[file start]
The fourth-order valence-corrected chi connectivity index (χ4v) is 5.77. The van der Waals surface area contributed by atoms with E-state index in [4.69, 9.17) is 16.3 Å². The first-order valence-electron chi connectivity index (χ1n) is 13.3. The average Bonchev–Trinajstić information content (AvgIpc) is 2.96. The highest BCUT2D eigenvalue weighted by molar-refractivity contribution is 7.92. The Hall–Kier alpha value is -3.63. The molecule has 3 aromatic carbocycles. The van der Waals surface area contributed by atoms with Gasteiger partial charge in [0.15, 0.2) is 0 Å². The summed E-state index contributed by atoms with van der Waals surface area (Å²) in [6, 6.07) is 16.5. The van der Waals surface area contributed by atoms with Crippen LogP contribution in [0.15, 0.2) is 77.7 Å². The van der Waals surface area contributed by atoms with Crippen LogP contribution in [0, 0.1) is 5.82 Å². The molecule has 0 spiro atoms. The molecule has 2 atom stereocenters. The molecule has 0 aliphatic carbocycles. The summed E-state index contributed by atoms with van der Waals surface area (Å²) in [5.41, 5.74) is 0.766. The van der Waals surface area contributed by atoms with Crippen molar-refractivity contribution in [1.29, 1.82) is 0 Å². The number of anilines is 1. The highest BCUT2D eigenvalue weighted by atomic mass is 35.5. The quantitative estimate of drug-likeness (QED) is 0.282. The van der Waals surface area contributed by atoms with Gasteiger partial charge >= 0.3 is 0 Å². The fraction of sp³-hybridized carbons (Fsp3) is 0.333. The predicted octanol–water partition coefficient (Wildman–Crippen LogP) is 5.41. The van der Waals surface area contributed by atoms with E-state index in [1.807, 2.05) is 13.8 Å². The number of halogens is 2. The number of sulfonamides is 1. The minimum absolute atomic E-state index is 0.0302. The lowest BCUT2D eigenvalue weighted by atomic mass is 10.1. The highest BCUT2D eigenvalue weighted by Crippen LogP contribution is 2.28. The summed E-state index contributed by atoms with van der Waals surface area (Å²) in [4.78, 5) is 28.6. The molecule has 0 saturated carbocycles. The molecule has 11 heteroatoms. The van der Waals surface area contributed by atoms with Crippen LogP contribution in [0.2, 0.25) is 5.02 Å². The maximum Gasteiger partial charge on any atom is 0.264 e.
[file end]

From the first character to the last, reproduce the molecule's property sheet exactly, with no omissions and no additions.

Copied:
The fourth-order valence-corrected chi connectivity index (χ4v) is 5.77. The van der Waals surface area contributed by atoms with E-state index in [4.69, 9.17) is 16.3 Å². The first-order valence-electron chi connectivity index (χ1n) is 13.3. The average Bonchev–Trinajstić information content (AvgIpc) is 2.96. The highest BCUT2D eigenvalue weighted by molar-refractivity contribution is 7.92. The Hall–Kier alpha value is -3.63. The molecule has 3 aromatic carbocycles. The van der Waals surface area contributed by atoms with Gasteiger partial charge in [0.15, 0.2) is 0 Å². The summed E-state index contributed by atoms with van der Waals surface area (Å²) in [6, 6.07) is 16.5. The van der Waals surface area contributed by atoms with Crippen LogP contribution in [0.15, 0.2) is 77.7 Å². The van der Waals surface area contributed by atoms with Crippen LogP contribution in [0, 0.1) is 5.82 Å². The molecule has 0 spiro atoms. The molecule has 2 atom stereocenters. The molecule has 0 aliphatic carbocycles. The summed E-state index contributed by atoms with van der Waals surface area (Å²) in [5.41, 5.74) is 0.766. The van der Waals surface area contributed by atoms with Crippen molar-refractivity contribution in [1.29, 1.82) is 0 Å². The number of anilines is 1. The highest BCUT2D eigenvalue weighted by atomic mass is 35.5. The quantitative estimate of drug-likeness (QED) is 0.282. The van der Waals surface area contributed by atoms with Gasteiger partial charge >= 0.3 is 0 Å². The fraction of sp³-hybridized carbons (Fsp3) is 0.333. The predicted octanol–water partition coefficient (Wildman–Crippen LogP) is 5.41. The van der Waals surface area contributed by atoms with E-state index in [1.807, 2.05) is 13.8 Å². The number of halogens is 2. The number of sulfonamides is 1. The minimum absolute atomic E-state index is 0.0302. The lowest BCUT2D eigenvalue weighted by atomic mass is 10.1. The highest BCUT2D eigenvalue weighted by Crippen LogP contribution is 2.28. The summed E-state index contributed by atoms with van der Waals surface area (Å²) in [4.78, 5) is 28.6. The molecule has 0 saturated carbocycles. The molecule has 11 heteroatoms. The van der Waals surface area contributed by atoms with Crippen LogP contribution in [0.2, 0.25) is 5.02 Å². The maximum Gasteiger partial charge on any atom is 0.264 e.